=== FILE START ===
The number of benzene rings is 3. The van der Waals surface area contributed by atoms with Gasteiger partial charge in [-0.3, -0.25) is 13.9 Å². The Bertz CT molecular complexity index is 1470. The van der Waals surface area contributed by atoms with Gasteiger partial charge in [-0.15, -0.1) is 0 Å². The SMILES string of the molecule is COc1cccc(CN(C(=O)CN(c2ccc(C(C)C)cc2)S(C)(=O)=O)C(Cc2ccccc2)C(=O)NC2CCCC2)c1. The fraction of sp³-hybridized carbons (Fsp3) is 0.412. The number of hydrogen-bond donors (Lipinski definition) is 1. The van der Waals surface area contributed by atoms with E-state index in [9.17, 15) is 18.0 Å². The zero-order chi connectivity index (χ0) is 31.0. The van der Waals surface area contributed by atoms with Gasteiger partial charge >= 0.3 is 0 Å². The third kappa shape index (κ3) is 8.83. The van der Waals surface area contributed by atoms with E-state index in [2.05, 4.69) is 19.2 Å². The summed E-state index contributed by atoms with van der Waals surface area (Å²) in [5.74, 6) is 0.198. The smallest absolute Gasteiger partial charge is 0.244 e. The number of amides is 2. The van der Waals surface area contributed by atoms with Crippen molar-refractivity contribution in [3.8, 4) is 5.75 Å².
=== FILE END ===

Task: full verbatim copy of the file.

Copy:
The number of benzene rings is 3. The van der Waals surface area contributed by atoms with Gasteiger partial charge in [-0.3, -0.25) is 13.9 Å². The Bertz CT molecular complexity index is 1470. The van der Waals surface area contributed by atoms with Gasteiger partial charge in [-0.15, -0.1) is 0 Å². The SMILES string of the molecule is COc1cccc(CN(C(=O)CN(c2ccc(C(C)C)cc2)S(C)(=O)=O)C(Cc2ccccc2)C(=O)NC2CCCC2)c1. The fraction of sp³-hybridized carbons (Fsp3) is 0.412. The number of hydrogen-bond donors (Lipinski definition) is 1. The van der Waals surface area contributed by atoms with E-state index in [9.17, 15) is 18.0 Å². The zero-order chi connectivity index (χ0) is 31.0. The van der Waals surface area contributed by atoms with Gasteiger partial charge >= 0.3 is 0 Å². The third kappa shape index (κ3) is 8.83. The van der Waals surface area contributed by atoms with E-state index in [2.05, 4.69) is 19.2 Å². The summed E-state index contributed by atoms with van der Waals surface area (Å²) in [5.74, 6) is 0.198. The smallest absolute Gasteiger partial charge is 0.244 e. The number of amides is 2. The van der Waals surface area contributed by atoms with Crippen molar-refractivity contribution in [3.8, 4) is 5.75 Å².